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  • talleyXIV - April 19, 2013 2:17 p.m.

    Maybe I just don't give a shit about graphics but I still love the shit out of my Super Nintendo, N64 and Gamecube. I love buying a new Gamecube/N64 game and see what I missed back in the day and hell the Gamecube games still look really nice.
  • shawksta - April 19, 2013 4:07 p.m.

    Whole heartilly agree. I Dont even care how much bullshit DK64 Gets for being king of the collectathons, i love that game to hell
  • Rhymenocerous - April 19, 2013 2:13 p.m.

    Some things just age better than others. One thing I always notice, is that games that were hugely popular back in the day feel really old when you play them now, whereas titles that were slightly more obscure (and often more complex gameplay wise) feel less like a simple nostalgia trip and more of a genuine gaming session. Vice City feels really old now... Yet I can still happily play Hitman 2 like it came out yesterday. These games are not as far back as Mega Drive days, but console generations force time to feel longer than it actually is. Games are always driven by technology, and it's one of the reasons they still aren't seen as culturally important as films by mainstream media - the console changes make old titles seem obsolete, as they often are not supported on the new platform due to lack of BC. Only the big new thing is celebrated. You can't go into a shop and buy the original, unopened Metal Gear Solid that's not pre-owned, yet you could still get a dvd (or Blu-ray) of a film that was released in 1972 - because the film industry always supports their entire back catalogue and releases them on the new format, whereas only games released today are supported by the current platform. In a perfect world you could go buy Virtua Racing right now, on PS3.
  • DigitalSensationUK - April 19, 2013 1:06 p.m.

    Games used to be well dear back in the day. I remember buying Street Fighter II for the SNES when it first came out and it was £64.99!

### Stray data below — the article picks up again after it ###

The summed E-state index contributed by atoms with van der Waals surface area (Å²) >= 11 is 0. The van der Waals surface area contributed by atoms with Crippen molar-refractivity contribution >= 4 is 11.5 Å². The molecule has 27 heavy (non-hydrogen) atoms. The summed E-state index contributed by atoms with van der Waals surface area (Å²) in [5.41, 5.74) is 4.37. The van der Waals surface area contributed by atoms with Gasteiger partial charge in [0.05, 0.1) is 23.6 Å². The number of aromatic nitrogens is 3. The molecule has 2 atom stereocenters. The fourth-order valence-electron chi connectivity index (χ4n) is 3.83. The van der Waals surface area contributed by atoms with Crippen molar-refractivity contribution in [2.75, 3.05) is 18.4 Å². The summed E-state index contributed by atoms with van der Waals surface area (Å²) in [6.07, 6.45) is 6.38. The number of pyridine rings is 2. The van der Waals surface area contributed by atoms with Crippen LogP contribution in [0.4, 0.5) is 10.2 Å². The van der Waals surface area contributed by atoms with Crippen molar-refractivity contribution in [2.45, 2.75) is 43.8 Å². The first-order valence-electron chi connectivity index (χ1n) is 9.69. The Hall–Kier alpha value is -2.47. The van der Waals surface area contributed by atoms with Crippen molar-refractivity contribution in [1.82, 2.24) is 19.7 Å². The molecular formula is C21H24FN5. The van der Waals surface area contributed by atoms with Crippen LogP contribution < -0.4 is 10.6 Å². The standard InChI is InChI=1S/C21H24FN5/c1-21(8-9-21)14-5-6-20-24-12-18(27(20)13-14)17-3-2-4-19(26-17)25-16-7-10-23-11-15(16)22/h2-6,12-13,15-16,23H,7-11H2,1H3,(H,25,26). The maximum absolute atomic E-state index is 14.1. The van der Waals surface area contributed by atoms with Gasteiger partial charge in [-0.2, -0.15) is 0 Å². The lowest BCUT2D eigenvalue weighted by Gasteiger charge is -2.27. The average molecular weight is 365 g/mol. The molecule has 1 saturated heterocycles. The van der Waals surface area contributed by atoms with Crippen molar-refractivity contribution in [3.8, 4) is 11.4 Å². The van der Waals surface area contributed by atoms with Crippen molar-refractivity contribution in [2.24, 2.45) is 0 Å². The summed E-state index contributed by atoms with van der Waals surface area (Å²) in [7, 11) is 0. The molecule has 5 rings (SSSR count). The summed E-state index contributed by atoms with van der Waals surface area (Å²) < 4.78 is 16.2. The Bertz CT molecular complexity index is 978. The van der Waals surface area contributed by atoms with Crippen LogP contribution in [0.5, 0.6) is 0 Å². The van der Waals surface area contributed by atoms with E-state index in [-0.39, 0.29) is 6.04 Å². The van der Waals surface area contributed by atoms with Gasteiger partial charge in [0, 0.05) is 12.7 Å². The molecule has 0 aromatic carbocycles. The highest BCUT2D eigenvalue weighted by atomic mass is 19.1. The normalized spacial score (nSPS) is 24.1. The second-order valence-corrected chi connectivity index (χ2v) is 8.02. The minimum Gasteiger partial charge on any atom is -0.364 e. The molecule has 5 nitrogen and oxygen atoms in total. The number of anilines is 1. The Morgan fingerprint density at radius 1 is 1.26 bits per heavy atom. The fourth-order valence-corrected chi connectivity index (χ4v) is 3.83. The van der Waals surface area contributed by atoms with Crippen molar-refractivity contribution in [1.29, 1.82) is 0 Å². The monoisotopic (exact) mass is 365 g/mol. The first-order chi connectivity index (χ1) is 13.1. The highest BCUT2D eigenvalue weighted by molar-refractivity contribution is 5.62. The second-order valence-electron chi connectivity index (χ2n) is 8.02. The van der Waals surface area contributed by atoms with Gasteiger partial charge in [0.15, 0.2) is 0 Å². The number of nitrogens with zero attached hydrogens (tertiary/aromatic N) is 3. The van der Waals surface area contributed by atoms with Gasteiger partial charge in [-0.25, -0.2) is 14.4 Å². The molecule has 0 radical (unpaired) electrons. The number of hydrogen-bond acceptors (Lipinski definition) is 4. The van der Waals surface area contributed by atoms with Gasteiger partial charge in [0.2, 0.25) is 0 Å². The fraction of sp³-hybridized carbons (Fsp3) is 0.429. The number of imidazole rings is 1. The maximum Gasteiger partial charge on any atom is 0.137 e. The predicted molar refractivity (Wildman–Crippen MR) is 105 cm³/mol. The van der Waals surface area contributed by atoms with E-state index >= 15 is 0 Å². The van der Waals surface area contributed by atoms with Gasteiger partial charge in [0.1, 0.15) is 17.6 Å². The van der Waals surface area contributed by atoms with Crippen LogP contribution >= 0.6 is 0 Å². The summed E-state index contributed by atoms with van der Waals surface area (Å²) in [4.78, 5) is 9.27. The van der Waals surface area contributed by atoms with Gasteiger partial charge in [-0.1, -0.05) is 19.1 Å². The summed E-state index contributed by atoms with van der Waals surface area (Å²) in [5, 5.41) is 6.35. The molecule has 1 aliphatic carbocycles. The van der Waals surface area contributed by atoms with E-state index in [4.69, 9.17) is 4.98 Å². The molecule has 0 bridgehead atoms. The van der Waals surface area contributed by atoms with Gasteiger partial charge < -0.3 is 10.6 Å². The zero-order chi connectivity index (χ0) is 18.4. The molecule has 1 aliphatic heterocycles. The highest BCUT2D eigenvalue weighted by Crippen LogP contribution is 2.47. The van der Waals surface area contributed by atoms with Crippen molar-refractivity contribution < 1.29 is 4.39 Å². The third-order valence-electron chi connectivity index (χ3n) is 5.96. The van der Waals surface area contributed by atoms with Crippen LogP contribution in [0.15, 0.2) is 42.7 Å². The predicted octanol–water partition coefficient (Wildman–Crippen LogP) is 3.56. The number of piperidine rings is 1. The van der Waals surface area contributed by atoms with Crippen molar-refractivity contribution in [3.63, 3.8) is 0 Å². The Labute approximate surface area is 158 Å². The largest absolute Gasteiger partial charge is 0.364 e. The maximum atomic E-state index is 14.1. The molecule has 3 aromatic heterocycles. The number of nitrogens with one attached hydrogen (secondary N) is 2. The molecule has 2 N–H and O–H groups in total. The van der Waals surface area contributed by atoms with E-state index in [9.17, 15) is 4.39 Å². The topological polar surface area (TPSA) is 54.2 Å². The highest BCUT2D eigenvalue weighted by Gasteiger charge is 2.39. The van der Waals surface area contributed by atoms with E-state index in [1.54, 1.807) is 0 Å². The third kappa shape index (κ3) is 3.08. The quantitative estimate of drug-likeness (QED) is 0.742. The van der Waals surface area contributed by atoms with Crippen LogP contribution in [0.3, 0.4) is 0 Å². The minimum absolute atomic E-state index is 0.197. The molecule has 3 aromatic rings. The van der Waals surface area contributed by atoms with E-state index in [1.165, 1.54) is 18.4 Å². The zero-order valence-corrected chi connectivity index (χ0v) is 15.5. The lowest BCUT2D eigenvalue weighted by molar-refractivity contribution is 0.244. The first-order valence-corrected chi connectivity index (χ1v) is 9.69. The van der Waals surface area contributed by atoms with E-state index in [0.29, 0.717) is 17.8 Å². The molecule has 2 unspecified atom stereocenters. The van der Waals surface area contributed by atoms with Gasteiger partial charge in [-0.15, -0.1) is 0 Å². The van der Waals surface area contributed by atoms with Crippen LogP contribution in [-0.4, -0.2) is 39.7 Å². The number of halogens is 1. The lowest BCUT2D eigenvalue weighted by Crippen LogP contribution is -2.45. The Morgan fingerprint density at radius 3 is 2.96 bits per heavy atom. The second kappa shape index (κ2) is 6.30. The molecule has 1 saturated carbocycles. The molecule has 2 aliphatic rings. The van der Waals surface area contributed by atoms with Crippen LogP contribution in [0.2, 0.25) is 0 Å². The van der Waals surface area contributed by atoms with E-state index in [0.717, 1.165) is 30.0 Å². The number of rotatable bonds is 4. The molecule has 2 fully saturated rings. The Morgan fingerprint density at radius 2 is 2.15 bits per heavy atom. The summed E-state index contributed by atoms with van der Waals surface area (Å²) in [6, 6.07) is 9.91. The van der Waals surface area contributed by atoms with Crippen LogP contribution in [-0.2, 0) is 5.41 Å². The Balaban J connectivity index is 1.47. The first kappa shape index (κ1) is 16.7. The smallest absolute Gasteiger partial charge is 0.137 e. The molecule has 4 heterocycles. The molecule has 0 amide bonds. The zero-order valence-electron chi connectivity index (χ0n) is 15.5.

• winner2 - April 19, 2013 10:54 a.m.

    "Retro games are getting old" - No shit? Someone had to say it. Interesting article though. We gamers are like hoarders of our old memories. Maybe we just need to put down the ancient stuff until we can redo them on our newer, shinier toys.
  • taokaka - April 19, 2013 10:11 a.m.

    When I tried to play my mega drive a while back I discovered the system outright didn't work and ended up getting a new re-released console for $50 with a bunch of built in games. Sonic, Ms Pacman and Streets of Rage still played fantastically and didn't feel old in the slightest but just about every other game in my collection did feel old to some extent which saddened me. And the problem got worse when I tried my childhood ps1 games, most of which aged worse due to primitive 3D gameplay and graphics although a few were still playable. But the nightmare isn't over yet, after a nostalgic gaming week last year I discovered that some of my cherished ps2 games have already started to feel antiquated. I didn't realise how good we have it now, it's odd to think that classics from as little as 10-15 years ago feel lacklustre compared to the types of games modern hardware and services can deliver.
  • TanookiMan - April 19, 2013 9:47 a.m.

    I recently pulled out my old Genesis and ran into the same battery problems as Justin. Although I also had the hip (pun) rechargeable battery pak about the size of a potato that comes with a belt clip so you can plug it in and travel with it!